New Castle fired up for Burning Mountain Festival
Glenwood Springs, CO Colorado
NEW CASTLE, Colorado ” One man wanted to see the parade at Burning Mountain Festival so badly he ran along Highway 6.
Wearing a green shirt, shorts and a straw cowboy hat, he’d arrived after police closed down the road leading into downtown to make way for the festival’s parade. But that didn’t seem to diminish the man’s enthusiasm for the festivities.
Farther down the street, Candyce Lowery said she came out Saturday to watch her granddaughter and other family members in the parade. She watched Katie Fuleki, a Coal Ridge High School cheerleader. And Zoe Fuleki, 10, was there as an “aspiring” cheerleader, Lowery said.
“I’d probably be in my cool house if not for them,” she said.
Lowery has been to the festival many of the 17 years she’s lived in New Castle. She said it’s a reunion for many people.
Each year, New Castle residents, friends and family gather in the hot summer sun to celebrate underneath the burning coal seam. The “burning” part of Burning Mountain Festival usually is no joke with scorching summer heat. But Lowery found this year’s temperatures a bit cooler despite there being not a spot of clouds in the sky.
“It’s a lot cooler than it usually is,” she said. “Usually it’s so hot.”
Around noon, New Castle was about 85 degrees with a high expected around 90, the National Weather Service said.
A shirtless man with a large white beard, a black do-rag and tattoos casually took in the parade from a spot east of downtown. He leaned back in a swinging chair in the shade.
“They call me Bear,” he said. “Bear Ray.”
Having just moved to New Castle from Rifle a little more than a month ago, he didn’t realize the parade would be starting Saturday morning. But when he saw people gathering and the street close down he grabbed a spot in the shade outside his place and took it all in: fire trucks and all kinds of floats; smiling girls wearing Mardi Gras beads and yelling “number one!”; and future Coal Ridge High School Titans football players riding three to an ATV, also with beads and smiles.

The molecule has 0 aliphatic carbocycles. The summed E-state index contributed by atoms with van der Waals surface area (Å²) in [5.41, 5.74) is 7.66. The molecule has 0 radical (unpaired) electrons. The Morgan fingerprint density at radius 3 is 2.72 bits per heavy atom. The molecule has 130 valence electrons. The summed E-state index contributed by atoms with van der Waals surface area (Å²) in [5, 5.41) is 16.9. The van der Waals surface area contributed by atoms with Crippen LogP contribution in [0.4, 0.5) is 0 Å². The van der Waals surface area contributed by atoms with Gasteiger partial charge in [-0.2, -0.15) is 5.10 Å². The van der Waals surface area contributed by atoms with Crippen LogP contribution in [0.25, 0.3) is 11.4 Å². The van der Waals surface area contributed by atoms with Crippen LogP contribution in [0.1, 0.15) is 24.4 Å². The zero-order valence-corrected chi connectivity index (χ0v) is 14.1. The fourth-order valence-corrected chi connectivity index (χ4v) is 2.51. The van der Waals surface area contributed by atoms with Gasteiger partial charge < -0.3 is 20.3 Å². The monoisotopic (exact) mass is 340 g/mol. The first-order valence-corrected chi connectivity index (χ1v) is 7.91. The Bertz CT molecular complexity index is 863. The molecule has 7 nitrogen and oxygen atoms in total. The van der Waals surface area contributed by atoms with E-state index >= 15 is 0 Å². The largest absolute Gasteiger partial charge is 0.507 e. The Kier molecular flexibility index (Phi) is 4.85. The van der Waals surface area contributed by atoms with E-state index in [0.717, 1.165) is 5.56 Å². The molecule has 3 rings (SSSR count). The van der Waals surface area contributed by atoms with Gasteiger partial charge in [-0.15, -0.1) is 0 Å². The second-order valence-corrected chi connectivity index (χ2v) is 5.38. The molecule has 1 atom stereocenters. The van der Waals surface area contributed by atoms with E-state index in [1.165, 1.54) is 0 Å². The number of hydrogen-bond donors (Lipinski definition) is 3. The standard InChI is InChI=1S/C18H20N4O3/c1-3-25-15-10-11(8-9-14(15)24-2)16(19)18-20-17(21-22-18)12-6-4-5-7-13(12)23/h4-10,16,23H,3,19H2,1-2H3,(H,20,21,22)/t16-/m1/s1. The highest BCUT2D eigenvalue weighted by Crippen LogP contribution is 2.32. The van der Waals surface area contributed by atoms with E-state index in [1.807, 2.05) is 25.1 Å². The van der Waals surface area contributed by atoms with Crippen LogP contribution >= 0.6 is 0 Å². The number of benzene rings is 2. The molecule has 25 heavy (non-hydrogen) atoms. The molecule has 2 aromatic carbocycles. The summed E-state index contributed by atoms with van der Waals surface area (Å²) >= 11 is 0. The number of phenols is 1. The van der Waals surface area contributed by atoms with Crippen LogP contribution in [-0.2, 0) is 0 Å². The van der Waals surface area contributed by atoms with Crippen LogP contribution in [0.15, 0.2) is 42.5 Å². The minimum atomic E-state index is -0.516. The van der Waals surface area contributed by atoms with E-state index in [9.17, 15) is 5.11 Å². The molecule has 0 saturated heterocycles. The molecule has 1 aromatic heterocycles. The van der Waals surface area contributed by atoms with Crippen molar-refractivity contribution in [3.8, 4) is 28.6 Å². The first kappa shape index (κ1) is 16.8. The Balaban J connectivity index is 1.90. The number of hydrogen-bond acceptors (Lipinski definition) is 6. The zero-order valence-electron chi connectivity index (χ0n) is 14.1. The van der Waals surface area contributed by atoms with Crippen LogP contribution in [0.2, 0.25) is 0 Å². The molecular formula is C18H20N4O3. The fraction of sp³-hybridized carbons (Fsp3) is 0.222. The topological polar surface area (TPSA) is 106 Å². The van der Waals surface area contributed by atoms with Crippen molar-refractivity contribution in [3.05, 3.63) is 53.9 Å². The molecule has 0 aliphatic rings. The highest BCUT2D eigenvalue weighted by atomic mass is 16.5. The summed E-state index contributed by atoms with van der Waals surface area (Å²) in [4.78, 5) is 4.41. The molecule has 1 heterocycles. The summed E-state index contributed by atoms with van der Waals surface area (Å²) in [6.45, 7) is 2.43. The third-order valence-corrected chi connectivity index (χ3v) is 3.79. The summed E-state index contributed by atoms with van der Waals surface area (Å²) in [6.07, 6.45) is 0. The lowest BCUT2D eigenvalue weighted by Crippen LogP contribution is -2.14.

Ray found the festival similar to the Walnut Festival from his hometown of Clinton, Mo.
“It’s pretty good so far,” he said about Burning Mountain Festival. “I just sit back and watch the young people have fun.”
This year’s festival included, among other things, a chalk drawing contest, a silent auction, the Mardi Gras parade, live music and vendors with food and arts and crafts.
Steve Higgs said the music seemed better this year and the Mardi Gras theme was fun. He chuckled recalling how men had dressed up in drag as part of Friday night’s festivities.
“There were guys dancing around with their guts sticking out,” Higgs said, standing over a sizzling batch of barbecue ribs on a mean-looking large, black smoker.
Higgs, with Cooter’s Country Catering, said he got the Stump’s Smoker custom built from Texas. He said the gravity fed charcoal burner in the smoker can operate for 30 hours on a single bag of charcoal.
Cooter’s Country Catering’s slogan is, “BBQ so good you’ll slap your granny!”
Higgs said that was actually more of a term of endearment from his southern roots from Florida. He likes working the festival atmosphere at Burning Mountain Festival.
There’s plenty of hungry people around and lots of chances to get people tasting the barbecue.
“I’d say we had about 300 pounds of meat, and I wish I had 500 because I’d probably sell it all,” he said.
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The Glenwood Springs City Council voted to extend the existing face covering mandate for indoor public-facing spaces within city limits during Thursday night’s meeting.